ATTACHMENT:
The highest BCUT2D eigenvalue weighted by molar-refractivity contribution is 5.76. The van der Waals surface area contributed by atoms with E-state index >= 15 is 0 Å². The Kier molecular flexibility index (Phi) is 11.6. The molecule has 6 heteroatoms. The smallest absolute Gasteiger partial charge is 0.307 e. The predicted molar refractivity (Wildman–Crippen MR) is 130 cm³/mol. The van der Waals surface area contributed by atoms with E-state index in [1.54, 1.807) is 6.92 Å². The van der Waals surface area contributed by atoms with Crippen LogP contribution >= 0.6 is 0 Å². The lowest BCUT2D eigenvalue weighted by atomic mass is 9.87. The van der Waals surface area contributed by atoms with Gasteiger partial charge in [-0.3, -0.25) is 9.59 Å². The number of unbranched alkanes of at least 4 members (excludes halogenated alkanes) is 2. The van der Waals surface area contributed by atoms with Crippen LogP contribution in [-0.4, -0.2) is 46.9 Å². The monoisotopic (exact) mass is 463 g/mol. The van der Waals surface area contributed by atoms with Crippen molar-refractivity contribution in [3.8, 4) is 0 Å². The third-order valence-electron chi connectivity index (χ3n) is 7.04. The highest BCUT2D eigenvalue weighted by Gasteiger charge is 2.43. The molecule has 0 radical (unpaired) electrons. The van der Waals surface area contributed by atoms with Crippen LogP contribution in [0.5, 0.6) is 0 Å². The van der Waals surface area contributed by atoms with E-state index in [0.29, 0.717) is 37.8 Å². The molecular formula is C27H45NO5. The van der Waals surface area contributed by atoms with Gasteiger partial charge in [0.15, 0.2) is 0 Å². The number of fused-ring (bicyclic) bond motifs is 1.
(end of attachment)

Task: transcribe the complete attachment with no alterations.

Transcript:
The highest BCUT2D eigenvalue weighted by molar-refractivity contribution is 5.76. The van der Waals surface area contributed by atoms with E-state index >= 15 is 0 Å². The Kier molecular flexibility index (Phi) is 11.6. The molecule has 6 heteroatoms. The smallest absolute Gasteiger partial charge is 0.307 e. The predicted molar refractivity (Wildman–Crippen MR) is 130 cm³/mol. The van der Waals surface area contributed by atoms with E-state index in [1.54, 1.807) is 6.92 Å². The van der Waals surface area contributed by atoms with Crippen LogP contribution >= 0.6 is 0 Å². The lowest BCUT2D eigenvalue weighted by atomic mass is 9.87. The van der Waals surface area contributed by atoms with Gasteiger partial charge in [-0.3, -0.25) is 9.59 Å². The number of unbranched alkanes of at least 4 members (excludes halogenated alkanes) is 2. The van der Waals surface area contributed by atoms with Crippen LogP contribution in [-0.4, -0.2) is 46.9 Å². The monoisotopic (exact) mass is 463 g/mol. The van der Waals surface area contributed by atoms with Crippen molar-refractivity contribution in [3.8, 4) is 0 Å². The third-order valence-electron chi connectivity index (χ3n) is 7.04. The highest BCUT2D eigenvalue weighted by Gasteiger charge is 2.43. The molecule has 0 radical (unpaired) electrons. The van der Waals surface area contributed by atoms with Crippen LogP contribution in [0.5, 0.6) is 0 Å². The van der Waals surface area contributed by atoms with E-state index in [0.29, 0.717) is 37.8 Å². The molecular formula is C27H45NO5. The van der Waals surface area contributed by atoms with Gasteiger partial charge in [0.15, 0.2) is 0 Å². The number of fused-ring (bicyclic) bond motifs is 1.